What kind of action?
The statement that those who make peaceful change impossible make violent change inevitable has a point. It is a statement popularized by an American ex president and I hope that our authorities, the Federal Government are aware of this, but if they refuse to co-operate, they are inviting violence, they are inviting action. But it should be peaceful action within the law. If nothing happens, then of course, we are setting the stage for violence.

What about lobbying southerners in government?
When you see the Federal Government taking the position that it appears to have taken, how can you go and start lobbying a minister from the south to disagree with the Federal Government position? We are not doing that. Those outside the executive, Senators and so on must be persuaded to see reason. And that is where the political parties come in. The political parties must be involved in this; they must be persuaded. I expected that every progressive Nigerian from the South understands that the restructuring holds the key to the unity of this country. People are complaining because the federal system is being manipulated, ruled by some people from the North, the so-called cabal. What we have today, like I said before is the unitary system and it is the work of Military rulers from the north. They want it for their own advantage, and that is the ground of complaint by people in the south. The federal system that we want and worked hard to accomplish has been thwarted; it is not what the south wanted. So the southern leaders in the Senate and House of Representatives as a whole are expected to be aware of what the present situation is and to support it, instead of waiting to be lobbied. We haven’t lobbied anybody, they should know.

Going back to 1963 Constitution and parliamentary system
Why did we depart from the parliamentary system? If you read history of how we got into the parliamentary system, you would know that it was imposed on us. Probably we would not have gotten our independence if we wanted anything other than the parliamentary system. Whether you like it or not, if you want independence genuinely, take it or you won’t get independence, so that is how we learnt it. How was that system abandoned? We said it is not a natural system to have division within the Head of State without powers and the Prime Minister with all the power. You know the conflict that this brought about in Nigeria. Ministers were challenging each other and challenging the Prime Minister and there was confusion. That is part of the reasons why the system was abandoned.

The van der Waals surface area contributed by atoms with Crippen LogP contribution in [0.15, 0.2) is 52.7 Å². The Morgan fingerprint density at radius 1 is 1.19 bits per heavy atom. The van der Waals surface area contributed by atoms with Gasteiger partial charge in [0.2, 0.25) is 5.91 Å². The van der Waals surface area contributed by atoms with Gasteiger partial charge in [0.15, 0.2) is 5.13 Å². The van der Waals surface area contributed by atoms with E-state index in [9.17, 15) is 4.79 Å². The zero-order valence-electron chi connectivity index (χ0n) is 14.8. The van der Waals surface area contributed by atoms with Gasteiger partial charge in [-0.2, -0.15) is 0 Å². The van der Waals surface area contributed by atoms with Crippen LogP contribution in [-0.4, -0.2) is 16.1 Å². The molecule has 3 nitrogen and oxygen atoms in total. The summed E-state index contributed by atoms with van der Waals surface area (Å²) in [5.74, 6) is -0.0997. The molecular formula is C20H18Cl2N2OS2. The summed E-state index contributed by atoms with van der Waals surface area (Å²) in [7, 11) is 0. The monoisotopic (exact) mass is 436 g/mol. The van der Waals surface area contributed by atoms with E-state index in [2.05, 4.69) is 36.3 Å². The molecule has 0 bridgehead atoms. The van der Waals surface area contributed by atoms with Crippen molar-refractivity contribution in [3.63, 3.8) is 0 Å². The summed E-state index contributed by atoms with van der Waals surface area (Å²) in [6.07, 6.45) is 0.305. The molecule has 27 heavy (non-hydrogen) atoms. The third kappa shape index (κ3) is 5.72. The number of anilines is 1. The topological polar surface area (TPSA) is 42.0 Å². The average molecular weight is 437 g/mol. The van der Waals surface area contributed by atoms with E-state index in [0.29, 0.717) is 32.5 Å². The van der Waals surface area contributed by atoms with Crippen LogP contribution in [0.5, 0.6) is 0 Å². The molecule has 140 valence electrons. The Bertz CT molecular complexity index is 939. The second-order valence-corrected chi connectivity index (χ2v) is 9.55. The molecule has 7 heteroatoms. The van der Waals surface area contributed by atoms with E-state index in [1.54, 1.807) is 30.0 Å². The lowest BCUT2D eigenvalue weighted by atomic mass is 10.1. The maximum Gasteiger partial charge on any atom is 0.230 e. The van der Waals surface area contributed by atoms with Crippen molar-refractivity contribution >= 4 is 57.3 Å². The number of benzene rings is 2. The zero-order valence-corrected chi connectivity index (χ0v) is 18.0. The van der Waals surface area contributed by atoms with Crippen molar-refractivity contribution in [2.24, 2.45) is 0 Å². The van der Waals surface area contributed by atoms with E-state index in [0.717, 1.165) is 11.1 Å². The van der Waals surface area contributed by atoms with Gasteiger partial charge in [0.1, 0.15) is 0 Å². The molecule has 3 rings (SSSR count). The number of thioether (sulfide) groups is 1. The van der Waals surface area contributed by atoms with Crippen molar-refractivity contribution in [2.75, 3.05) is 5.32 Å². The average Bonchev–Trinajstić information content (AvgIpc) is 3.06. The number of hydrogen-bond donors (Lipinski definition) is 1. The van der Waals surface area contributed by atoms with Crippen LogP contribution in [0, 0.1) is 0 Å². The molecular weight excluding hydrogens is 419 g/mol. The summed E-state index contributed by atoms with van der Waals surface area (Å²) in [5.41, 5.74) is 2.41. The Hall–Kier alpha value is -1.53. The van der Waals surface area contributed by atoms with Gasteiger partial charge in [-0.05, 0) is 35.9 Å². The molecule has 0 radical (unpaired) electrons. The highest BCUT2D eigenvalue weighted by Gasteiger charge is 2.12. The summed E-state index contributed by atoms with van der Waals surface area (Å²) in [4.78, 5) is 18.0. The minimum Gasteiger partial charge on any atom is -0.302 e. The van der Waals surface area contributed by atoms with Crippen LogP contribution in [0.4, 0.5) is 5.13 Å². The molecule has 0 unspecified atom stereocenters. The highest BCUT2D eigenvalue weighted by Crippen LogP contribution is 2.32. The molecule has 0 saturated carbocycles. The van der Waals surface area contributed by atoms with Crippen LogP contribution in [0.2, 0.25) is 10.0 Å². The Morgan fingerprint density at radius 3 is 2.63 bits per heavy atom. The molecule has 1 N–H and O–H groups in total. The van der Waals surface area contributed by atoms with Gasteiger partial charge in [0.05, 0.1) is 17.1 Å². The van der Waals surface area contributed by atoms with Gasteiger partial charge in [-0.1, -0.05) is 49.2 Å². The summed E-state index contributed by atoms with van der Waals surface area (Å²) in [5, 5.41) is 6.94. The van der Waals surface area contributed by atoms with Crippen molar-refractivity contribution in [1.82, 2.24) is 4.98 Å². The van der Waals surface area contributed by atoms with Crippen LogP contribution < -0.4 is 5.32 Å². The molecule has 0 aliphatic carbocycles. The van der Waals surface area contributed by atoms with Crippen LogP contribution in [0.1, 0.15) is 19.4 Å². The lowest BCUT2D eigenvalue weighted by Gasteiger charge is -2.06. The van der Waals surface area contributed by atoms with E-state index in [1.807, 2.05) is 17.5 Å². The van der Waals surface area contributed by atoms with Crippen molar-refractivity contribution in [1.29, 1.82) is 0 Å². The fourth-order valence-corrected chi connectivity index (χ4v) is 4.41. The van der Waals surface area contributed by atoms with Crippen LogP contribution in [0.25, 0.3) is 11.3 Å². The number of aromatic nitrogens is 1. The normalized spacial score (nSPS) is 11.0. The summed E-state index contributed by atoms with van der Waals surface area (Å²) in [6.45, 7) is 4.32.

Some have been complaining about the cost of presidential system but the problem about presidential system is not that it is costly. If we do not have all the corruption, that system will not cost so much. If you operated the system the way it should be operated, it is a good system. What made it costly is corruption. It was corruption, so I don’t reject the presidential system. It could be modified, but by comparing the two, I think the presidential system is a better system.


Devolution of power
That is what restructuring is about, with the concentration of power in the Federal Government, the country is not where it ought to be. We criticized that as the main issue about the restructuring, that is the main issue, too much power concentrated at the center. How can you seriously talk about true federalism when the political functionaries of the state government, the members of the State House of Assembly, even members of Local Government council, had their election conducted by a Federal Government agency. Take police as another point. The state government is supposed to be autonomous government. The idea of government implies an authority with an independent control of its own forces. You cannot talk about government if that government does not have control of the coercive forces. So we are unhappy about this.

My personal position is this; I want this country to remain one; that is my personal position. I grew up in a one Nigeria and I believe in it. But I know that it is good for everybody and I hope that it will remain so. But the way we are going, the position of the present Federal Government seems to give the invitation to violence. The way the Federal Government, under the present administration, is going is suggesting a set agenda. Check the recent appointment in NNPC, out of fifteen top positions, ten go to the North, three to the Southwest, two to the South-South, nil to the Southeast. It is like the present Federal Government is not really interested in holding the country together. They cannot hold this country together without doing justice to all groups, North and South. I hope that the present administration will reverse its attitude and its policies.

If you have the ears of President Buhari, what will you tell him?
I don’t have his ears and that is why we want to use the media now to reach him because some people say he is hard of hearing. I want him to be a patriotic Nigerian. I want him to be a real instrument of change. Change requires a revolutionary. If you have a president who is inbuilt with a revolutionary, he is prepared to mobilize the society for change. There is no mobilization in our society going on. This society is routine, talking about corruption alone cant take you anywhere. Corruption has eaten deep into the society and you can change it, not by taking few people to court. You should go down into the society and mobilize people to change it; that is what is expected.

In this article:
Ben Nwabueze